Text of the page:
Baton Rouge, La. (AP) -- Former Ku Klux Klan leader David Duke, an avowed white supremacist, officially signed up Friday to run for U.S. Senate in Louisiana, saying "the climate of this country has moved in my direction."
"I believe my time has come," Duke said after submitting his paperwork for the ballot. He added: "The people of this country, the patriotic, decent, God-fearing people of this country are now right with me."
Duke's candidacy comes one day after Donald Trump accepted the GOP nomination for president, and Duke said he's espoused principles for years that are similar to the themes Republicans are now supporting in Trump's campaign, on issues such as immigration and trade.
He said the majority of Americans are "embracing the core issues I have fought for my entire life."
The launch of Duke's campaign also comes as the state is grappling with deep racial tensions after the shooting death of a black man by white police officers and the killing of three law enforcement officers by a black man. Duke said he was "shattered" by the slayings of police and said they were "one of the things that tipped me to going for this race."
In a lengthy speech, Duke talked of the "massive racial discrimination going on right now against European Americans," and what he called a biased media working against him. He described the Black Lives Matter movement as a "terrorist organization."
He said his slogan remains "America first."
A registered Republican, Duke is seeking an open seat vacated by Republican David Vitter.
Nearly two dozen candidates have signed up for the Senate race. The seat is open because Vitter decided not to seek re-election on the Nov. 8 ballot.
Republicans at the state and federal level quickly denounced Duke's Senate bid.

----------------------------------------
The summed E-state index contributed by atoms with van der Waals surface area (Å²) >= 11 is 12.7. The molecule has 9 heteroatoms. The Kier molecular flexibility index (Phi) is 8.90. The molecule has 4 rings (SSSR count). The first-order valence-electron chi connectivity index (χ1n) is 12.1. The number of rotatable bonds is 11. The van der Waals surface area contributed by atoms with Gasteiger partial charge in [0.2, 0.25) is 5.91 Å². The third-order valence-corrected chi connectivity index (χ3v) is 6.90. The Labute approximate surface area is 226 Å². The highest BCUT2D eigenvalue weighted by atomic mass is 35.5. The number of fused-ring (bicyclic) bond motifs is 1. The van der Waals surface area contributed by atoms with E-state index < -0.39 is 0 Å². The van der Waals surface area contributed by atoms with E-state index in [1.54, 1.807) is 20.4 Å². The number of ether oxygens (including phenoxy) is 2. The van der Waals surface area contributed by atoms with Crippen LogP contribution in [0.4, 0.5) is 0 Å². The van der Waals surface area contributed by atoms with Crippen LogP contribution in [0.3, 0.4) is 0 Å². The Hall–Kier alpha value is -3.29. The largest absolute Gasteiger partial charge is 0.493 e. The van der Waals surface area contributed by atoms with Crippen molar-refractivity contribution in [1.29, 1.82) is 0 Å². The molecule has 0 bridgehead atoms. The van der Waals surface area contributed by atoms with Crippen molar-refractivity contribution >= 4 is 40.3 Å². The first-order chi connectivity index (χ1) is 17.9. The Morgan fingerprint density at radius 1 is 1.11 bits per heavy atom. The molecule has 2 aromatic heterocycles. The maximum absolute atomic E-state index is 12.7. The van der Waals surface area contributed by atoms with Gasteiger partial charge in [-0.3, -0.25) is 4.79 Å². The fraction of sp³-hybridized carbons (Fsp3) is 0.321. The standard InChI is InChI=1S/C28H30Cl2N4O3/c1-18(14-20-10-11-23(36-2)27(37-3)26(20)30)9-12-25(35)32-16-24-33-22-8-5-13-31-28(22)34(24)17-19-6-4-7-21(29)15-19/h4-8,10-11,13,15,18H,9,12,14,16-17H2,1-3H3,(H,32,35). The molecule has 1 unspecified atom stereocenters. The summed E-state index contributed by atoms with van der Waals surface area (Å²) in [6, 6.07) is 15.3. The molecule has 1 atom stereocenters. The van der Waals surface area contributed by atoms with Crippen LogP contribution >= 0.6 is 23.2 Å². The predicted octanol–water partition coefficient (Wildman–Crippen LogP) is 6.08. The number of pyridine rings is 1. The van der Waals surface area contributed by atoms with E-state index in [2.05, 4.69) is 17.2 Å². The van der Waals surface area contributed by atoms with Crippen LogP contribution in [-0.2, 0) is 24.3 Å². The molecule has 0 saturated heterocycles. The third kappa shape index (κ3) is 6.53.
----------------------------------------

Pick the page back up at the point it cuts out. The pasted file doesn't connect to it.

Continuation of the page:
Roger Villere, chairman of the Republican Party of Louisiana, said in a statement the party "will play an active role in opposing" him.
"The Republican Party opposes, in the strongest possible terms, David Duke's candidacy for any public office. David Duke is a convicted felon and a hate-filled fraud who does not embody the values of the Republican Party," Villere said Friday.
Ward Baker, with the National Republican Senatorial Committee, said Louisiana voters have several GOP candidates "who will have a great impact on the Bayou State and the future of our country."
"David Duke is not one of them. He will not have the support of the NRSC under any circumstance," Baker said in a statement.
Duke is a former state representative who represented suburban New Orleans for a single term more than two decades ago and was an unsuccessful candidate for Congress. His failed bid for governor in the 1991 race against former Gov. Edwin Edwards — who was later convicted of corruption — was one of Louisiana's most high-profile elections, with Duke opponents proudly showing bumper stickers supporting Edwards that read "Vote for the crook. It's important."
In a posting on his website, Duke said he'd been "urged by enormous numbers of people" in his district to run for United States Congress.
"With the country coming apart at the seams and no one willing to really speak the truth about what is happening, the majority population in this country needs someone who will actually give voice to their interests in the face of an increasingly violent hatefest launched by the media and political establishment against them," Duke's website says.
Duke, a convicted felon, pleaded guilty in 2002 to bilking his supporters and cheating on his taxes. He spent a year in federal prison, but later denied any wrongdoing.
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